10 Inspirational Photos from the Monarch Butterfly Migration

10 Inspirational Photos from the Monarch Butterfly Migration
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© Court Whelan

The monarch butterfly migration is quite simply one of the most jaw-dropping spectacles on Earth. While you may initially think that this insect migration event is one-dimensional (after all, it is just one species, right?), that couldn’t be further from the truth. Not only do the monarchs engage in a variety of fascinating behaviors, yielding hundreds if not thousands of show-stopping images, the alpine forest that the monarchs inhabit is stunning, as well. Combine the two and you get memories and photographs that will last a lifetime.

In Mexico, there is an entire cultural ecosystem built around the annual monarch migration. From the small mountain town of Angangueo, brimming with traditional Mexican charm, to the friendly locals you’ll meet along the way, there is so much to discover, appreciate and marvel at during a monarch butterfly migration expedition.

World Wildlife Fund, Natural Habitat Adventures’ partner in conservation travel, works to protect vital habitat in Mexico’s Monarch Butterfly Biosphere Reserve by countering illegal logging efforts, providing training for sustainable tourism, and supporting projects that provide income for local communities.

To highlight their ongoing efforts to save the monarch butterfly, we’re partnering with WWF to give you a chance to win a six-day adventure for two to see the monarch butterfly migration in Mexico!

In case you need further convincing, keep scrolling to see some of Nat Hab Director of Sustainability & Conservation Travel Court Whelan’s favorite photos of the monarch migration and learn more about the wonders you’ll encounter in Mexico on a monarch migration adventure.

© Court Whelan

When surrounded by millions of monarchs, it’s often easy to forget that these are all individual organisms that each have their own small place in the world. They are not a colony in the traditional sense, as this term is often used to refer to social organisms like ants, bees and termites. Rather, each monarch butterfly has made this 2,000- to 3,000-mile journey on its own, having never been to Mexico’s central highlands in its life.

© Court Whelan

Like many animals, monarchs cluster together for protection from winter weather (even though it’s Mexico, it’s still winter!) and from avian and mammalian predators. Although monarchs are chemically defended due to the plants they eat as caterpillars, they still have several predators that can bypass their toxic defenses. Strength in numbers…very impressive numbers.

© Court Whelan

Equally impressive to their massive clustering behavior is their proclivity to take flight during warmer days. To witness monarchs flying in great numbers is no doubt one of the most breathtaking sights imaginable.

© Court Whelan

And when things really get going, the sky above you can light up with a moving spectacle of orange and black, and you can feel as though you are in a monarch snow globe.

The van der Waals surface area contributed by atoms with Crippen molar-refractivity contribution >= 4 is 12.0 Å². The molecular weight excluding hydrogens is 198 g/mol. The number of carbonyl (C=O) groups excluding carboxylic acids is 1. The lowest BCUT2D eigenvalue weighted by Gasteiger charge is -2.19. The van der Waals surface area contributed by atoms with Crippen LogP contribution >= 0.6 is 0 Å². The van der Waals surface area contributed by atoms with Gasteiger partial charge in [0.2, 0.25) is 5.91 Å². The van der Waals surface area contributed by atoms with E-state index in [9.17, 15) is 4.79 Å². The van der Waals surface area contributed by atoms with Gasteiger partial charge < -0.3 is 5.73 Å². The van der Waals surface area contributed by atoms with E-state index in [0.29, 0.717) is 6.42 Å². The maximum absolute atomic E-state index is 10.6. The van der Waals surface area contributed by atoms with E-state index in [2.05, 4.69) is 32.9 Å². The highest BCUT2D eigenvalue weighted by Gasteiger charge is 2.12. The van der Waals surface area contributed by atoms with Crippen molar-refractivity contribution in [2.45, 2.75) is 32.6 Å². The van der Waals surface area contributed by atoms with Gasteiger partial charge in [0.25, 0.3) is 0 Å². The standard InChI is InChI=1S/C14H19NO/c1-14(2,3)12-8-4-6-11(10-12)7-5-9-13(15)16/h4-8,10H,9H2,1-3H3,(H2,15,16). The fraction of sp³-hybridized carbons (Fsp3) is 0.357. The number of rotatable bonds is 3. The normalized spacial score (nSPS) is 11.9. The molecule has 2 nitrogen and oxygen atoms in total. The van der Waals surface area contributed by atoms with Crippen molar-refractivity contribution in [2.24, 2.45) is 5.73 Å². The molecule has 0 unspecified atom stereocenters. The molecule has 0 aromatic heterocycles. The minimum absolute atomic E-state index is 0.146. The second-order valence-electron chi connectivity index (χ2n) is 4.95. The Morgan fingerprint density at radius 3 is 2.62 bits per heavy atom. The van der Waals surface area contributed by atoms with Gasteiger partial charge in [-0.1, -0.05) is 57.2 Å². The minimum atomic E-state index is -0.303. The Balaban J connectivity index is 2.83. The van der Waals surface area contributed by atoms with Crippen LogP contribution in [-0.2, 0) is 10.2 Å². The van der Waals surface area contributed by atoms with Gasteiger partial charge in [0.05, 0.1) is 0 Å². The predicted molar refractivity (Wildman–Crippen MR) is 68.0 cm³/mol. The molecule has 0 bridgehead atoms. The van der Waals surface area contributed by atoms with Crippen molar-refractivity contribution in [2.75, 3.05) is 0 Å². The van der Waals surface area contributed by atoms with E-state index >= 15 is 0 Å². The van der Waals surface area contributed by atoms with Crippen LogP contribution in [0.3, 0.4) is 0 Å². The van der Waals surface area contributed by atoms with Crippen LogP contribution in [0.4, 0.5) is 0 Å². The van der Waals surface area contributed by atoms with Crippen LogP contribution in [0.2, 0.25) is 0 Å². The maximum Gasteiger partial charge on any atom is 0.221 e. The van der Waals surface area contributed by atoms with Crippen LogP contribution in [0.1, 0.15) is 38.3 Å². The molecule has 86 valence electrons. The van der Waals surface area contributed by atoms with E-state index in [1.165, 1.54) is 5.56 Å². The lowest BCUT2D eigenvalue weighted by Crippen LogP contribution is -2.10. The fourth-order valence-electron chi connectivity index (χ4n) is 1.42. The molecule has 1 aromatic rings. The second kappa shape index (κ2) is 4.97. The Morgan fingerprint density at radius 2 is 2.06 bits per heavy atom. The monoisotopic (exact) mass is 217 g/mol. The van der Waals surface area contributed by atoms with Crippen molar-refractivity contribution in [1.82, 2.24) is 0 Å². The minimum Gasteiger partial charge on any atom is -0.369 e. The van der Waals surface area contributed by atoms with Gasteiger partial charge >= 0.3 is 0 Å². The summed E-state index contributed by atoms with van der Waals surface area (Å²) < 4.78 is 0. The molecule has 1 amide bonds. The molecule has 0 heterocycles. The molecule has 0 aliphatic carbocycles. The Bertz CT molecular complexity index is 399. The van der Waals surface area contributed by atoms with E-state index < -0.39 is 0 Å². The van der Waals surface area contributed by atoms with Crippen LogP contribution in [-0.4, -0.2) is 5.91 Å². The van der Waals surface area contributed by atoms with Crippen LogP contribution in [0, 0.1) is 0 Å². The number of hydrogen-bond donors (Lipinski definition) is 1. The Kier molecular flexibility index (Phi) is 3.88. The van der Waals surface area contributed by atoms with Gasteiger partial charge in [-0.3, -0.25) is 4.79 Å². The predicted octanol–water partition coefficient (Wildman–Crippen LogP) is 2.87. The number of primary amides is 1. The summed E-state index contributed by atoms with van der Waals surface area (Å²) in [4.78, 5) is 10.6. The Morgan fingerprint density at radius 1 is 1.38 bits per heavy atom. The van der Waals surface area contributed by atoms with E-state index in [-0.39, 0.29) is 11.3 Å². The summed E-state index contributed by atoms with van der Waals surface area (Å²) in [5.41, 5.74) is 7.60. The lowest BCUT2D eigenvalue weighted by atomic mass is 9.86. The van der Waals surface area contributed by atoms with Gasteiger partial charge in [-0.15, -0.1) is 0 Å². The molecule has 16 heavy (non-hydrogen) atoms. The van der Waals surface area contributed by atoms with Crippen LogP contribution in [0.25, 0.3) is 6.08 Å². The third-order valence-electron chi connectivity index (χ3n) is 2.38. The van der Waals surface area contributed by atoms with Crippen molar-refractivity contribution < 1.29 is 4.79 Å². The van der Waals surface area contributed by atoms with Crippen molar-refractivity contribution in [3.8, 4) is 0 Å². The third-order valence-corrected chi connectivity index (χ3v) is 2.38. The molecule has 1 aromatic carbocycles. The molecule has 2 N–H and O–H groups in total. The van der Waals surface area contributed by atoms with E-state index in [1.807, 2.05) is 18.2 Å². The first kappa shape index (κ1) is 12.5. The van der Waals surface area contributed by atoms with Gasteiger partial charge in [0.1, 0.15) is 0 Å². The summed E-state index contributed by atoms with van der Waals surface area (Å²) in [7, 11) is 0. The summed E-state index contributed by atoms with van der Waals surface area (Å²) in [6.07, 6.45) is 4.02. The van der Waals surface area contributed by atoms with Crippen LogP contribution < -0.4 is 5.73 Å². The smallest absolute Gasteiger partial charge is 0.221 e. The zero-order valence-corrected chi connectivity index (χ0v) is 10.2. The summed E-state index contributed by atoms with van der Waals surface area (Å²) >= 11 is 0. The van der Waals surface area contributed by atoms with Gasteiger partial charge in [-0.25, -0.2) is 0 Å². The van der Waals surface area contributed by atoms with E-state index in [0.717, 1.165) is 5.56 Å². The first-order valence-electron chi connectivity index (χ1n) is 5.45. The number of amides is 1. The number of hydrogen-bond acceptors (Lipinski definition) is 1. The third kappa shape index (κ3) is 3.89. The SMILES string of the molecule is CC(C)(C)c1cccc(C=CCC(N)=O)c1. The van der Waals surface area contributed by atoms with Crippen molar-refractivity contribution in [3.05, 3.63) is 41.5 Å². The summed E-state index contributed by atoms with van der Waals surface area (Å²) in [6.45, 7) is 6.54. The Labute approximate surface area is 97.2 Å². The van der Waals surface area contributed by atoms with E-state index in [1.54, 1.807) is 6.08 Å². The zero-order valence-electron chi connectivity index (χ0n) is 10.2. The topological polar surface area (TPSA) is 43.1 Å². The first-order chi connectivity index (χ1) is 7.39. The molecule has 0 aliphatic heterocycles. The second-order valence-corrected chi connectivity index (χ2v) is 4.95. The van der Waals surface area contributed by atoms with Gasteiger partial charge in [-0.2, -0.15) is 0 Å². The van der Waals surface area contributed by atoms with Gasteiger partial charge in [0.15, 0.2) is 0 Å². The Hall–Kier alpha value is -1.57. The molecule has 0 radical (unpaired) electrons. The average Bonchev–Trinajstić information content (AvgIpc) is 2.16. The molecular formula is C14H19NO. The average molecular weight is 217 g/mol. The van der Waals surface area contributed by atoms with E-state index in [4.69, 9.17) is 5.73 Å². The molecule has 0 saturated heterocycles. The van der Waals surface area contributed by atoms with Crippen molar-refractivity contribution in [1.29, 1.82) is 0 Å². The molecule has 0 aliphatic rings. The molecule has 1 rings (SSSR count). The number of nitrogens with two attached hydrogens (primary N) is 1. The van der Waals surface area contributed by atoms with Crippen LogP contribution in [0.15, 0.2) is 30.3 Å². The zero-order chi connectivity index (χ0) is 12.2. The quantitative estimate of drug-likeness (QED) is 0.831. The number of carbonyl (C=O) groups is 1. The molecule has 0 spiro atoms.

© Court Whelan

The local passion for the monarch butterflies is palpable. Murals that span entire buildings, depicting the migration in the traditionally-vibrant colors of Mexico, can be seen throughout the region.

<p>A local Mexican man begins work on a pine needle basket at the entrance of one of the monarch reserves, weaving each needle into a piece of art. © Court Whelan</p>

A local Mexican man begins work on a pine needle basket at the entrance of one of the monarch reserves, weaving each needle into a piece of art. © Court Whelan

In the charming town of Angangueo, what once was a focus on mining and forestry has turned into a fascination with the monarch migration and all that it brings to the town. Ecotourism provides a variety of income opportunities for local people, who then become stakeholders and advocates for monarch conservation.

© Court Whelan

As the migration season continues, monarchs descend to lower elevations, seeking the moisture of small springs and stream beds. By the end of March, the butterflies will leave their overwintering home and begin the long journey back to the U.S. and Canada.

<p>An ecotourist admires a single monarch. © Court Whelan </p>

An ecotourist admires a single monarch. © Court Whelan

To many, the monarch butterfly is highly symbolic. To some, they signify rebirth, due to their metamorphosis from caterpillars to adults. To others, they symbolize the delicate beauty of life. Through many years of guiding monarch expeditions, Natural Habitat Adventures Expedition Leader Court Whelan has found that each person has their own special significance associated with this most royal creature.

This collection of photos is just a sample of the natural wonders that await you on a monarch butterfly migration tour. Whether this is something that you’ve been dreaming of for years, or only since reading this article, we highly encourage you to make time to see this natural spectacle for yourself. It sounds cliché, but it truly is a life-changing experience. You could say that a journey to the monarchs’ winter home could cause you to undergo a metamorphosis of your own.

Want to see the butterfly migration for yourself? Enter WWF’s Monarch Butterfly Adventure Giveaway today!

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